So, in those 7 seconds, what do recruiters want to see on a resumé? These are the 4 questions I ask myself when reviewing resumés:
What am I looking at?
Since beauty is in the eye of the beholder, remember, substance over beauty.
Above all else your resume should be clear and readable.
Start with the substance before adding flair.
Don’t overcomplicate — adding too many icons and images can clutter the page.
That being said we live in the modern era, so sending a resume with 90s clip art, pixelated images, unsightly typography will not do you any favors
Are you fit for the role?
Share relevant experience with concrete examples of what you did and what impact you had made. Are your key achievements measurable and quantifiable?
Contextualize your experience. Title or team name alone are not enough — these vary from company to company. If your significant other does not know what project alpha is, nor does the recruiter.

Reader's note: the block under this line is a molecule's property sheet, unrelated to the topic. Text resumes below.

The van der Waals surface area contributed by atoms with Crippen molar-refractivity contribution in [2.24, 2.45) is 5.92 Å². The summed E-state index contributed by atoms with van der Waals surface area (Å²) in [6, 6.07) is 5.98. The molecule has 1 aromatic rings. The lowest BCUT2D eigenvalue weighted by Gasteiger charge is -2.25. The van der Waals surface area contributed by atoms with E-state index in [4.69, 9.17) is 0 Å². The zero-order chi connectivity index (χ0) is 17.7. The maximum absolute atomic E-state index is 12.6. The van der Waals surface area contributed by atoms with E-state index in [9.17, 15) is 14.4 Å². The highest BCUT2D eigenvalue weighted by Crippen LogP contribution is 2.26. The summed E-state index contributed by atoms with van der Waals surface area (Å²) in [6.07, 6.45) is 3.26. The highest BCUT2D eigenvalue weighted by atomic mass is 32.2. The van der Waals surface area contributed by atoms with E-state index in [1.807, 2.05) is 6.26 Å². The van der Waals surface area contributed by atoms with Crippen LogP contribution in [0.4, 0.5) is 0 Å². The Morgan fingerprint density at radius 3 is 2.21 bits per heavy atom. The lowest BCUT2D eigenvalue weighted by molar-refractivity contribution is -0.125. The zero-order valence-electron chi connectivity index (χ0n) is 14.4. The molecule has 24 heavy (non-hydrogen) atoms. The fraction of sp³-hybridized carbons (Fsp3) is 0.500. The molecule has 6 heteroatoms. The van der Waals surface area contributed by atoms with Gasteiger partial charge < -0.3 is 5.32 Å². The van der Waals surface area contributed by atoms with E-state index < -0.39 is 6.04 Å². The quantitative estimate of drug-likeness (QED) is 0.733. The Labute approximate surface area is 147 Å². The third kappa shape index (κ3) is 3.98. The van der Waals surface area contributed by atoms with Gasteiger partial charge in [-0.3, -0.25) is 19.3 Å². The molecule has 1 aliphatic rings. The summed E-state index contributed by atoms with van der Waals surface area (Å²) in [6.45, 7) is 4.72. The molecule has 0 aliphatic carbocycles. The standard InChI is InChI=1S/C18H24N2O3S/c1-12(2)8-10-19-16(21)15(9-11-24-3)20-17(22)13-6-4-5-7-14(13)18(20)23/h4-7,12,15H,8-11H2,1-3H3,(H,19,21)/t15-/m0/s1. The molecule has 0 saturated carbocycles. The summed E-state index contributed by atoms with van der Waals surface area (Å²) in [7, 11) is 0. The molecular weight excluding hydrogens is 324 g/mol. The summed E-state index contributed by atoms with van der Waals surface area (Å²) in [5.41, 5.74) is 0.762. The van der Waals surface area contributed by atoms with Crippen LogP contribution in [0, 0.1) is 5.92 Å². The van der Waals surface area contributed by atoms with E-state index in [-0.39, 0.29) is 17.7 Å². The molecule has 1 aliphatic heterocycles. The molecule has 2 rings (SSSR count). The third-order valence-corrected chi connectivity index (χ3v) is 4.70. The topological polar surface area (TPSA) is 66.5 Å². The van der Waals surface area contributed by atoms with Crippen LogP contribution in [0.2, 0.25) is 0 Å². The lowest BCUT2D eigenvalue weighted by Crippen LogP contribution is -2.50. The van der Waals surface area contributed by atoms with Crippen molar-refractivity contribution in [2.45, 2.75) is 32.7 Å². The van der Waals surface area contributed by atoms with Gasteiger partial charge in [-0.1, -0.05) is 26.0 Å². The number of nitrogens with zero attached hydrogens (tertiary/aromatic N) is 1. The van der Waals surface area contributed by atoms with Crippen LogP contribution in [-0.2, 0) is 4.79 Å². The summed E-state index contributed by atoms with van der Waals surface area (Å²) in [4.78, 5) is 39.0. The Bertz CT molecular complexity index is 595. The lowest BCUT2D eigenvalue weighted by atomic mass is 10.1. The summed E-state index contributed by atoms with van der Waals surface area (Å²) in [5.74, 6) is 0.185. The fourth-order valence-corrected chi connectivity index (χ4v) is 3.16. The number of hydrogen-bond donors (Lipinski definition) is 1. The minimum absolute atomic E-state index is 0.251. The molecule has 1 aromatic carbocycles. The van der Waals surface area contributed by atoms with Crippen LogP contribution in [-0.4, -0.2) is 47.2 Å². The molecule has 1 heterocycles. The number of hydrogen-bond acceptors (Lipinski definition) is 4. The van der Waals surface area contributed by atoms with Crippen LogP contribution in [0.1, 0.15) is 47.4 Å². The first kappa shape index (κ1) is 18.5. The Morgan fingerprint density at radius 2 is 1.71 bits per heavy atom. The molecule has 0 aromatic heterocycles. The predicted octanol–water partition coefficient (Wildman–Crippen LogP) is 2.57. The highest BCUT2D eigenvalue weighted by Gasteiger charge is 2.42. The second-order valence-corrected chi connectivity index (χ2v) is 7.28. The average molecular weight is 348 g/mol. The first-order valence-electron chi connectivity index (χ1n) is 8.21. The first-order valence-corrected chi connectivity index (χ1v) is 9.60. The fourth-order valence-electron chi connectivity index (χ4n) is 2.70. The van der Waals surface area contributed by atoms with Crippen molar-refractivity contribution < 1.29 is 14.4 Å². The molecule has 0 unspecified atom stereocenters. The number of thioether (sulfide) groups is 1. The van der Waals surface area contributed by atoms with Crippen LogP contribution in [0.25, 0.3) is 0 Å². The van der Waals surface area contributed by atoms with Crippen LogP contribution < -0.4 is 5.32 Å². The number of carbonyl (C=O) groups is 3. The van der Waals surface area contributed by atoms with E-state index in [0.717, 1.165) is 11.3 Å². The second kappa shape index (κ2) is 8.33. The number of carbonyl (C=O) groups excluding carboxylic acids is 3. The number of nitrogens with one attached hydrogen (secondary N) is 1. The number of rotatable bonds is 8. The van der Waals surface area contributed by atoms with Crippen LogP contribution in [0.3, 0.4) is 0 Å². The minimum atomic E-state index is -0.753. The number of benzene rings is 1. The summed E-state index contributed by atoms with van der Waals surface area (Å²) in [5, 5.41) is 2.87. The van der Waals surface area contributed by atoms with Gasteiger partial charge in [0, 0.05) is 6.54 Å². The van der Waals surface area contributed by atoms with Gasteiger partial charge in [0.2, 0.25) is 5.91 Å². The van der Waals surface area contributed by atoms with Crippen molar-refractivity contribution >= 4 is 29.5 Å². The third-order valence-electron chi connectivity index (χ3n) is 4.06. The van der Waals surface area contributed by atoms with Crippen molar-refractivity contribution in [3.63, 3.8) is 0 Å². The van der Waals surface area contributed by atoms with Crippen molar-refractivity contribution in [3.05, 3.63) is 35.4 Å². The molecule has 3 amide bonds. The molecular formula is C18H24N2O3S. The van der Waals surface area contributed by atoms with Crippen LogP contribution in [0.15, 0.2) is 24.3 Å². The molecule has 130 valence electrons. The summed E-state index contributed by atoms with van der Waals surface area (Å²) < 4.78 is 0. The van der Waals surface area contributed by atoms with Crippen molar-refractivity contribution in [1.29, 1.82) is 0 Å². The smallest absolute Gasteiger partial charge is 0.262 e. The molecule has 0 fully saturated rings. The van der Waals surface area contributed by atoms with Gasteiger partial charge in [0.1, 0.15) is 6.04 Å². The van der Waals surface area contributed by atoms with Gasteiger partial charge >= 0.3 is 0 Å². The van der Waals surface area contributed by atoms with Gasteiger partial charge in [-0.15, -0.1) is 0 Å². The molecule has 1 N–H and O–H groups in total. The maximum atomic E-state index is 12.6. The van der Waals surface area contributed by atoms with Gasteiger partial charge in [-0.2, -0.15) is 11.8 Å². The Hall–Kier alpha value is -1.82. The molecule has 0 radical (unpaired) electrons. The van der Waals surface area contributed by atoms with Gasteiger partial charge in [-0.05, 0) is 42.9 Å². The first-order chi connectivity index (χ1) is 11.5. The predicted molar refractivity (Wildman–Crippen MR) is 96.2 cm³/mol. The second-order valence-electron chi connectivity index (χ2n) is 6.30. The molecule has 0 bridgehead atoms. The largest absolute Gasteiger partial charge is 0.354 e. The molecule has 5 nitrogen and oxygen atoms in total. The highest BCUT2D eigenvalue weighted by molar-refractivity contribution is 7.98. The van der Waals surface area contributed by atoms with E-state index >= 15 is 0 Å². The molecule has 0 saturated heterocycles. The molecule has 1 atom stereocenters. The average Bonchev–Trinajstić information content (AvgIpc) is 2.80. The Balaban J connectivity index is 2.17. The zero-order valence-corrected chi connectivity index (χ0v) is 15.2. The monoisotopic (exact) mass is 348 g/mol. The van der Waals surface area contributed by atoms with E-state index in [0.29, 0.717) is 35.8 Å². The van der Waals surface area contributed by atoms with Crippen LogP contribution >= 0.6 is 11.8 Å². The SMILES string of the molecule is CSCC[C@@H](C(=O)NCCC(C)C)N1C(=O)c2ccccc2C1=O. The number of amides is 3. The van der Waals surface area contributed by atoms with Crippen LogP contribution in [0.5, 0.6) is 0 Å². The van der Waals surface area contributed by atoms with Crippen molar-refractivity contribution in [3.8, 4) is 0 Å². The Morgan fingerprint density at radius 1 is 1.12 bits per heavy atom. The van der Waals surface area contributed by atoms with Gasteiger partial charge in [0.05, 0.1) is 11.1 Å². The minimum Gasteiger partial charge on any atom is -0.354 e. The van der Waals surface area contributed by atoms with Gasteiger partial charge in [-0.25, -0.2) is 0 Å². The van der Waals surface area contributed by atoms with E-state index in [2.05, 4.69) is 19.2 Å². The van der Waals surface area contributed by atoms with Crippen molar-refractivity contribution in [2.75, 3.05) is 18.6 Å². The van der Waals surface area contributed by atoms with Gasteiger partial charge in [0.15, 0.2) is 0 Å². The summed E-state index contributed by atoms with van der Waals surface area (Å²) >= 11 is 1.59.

Customize your resumé to fit the job description; bolding key words.
Are you a risky bet?
Given the current climate of layoffs, shorter tenures or gaps in work experience are not out of the norm. However, you should note that in the eyes of a company, showing a pattern for jumpiness is reason to pass on a candidate. An employee is an investment, and they want to ensure that they get a return on their investment. If you do have a gap, give context — be it traveling, parenthood, school, personal time, etc.
Other ways to mitigate risk is to showcase your worth by highlighting your career growth and career trajectory.
Finally, attention to detail - check for spelling errors, lack of polish. No recruiter wants to share an error ridden resumé to an executive.
Are you a value add to the team?
Do you have a unique point of view? Perhaps you have a portfolio, podcast, blog, or just really cool interests, don’t be afraid to share.
Showcase work you are most proud of or how you want to develop and grow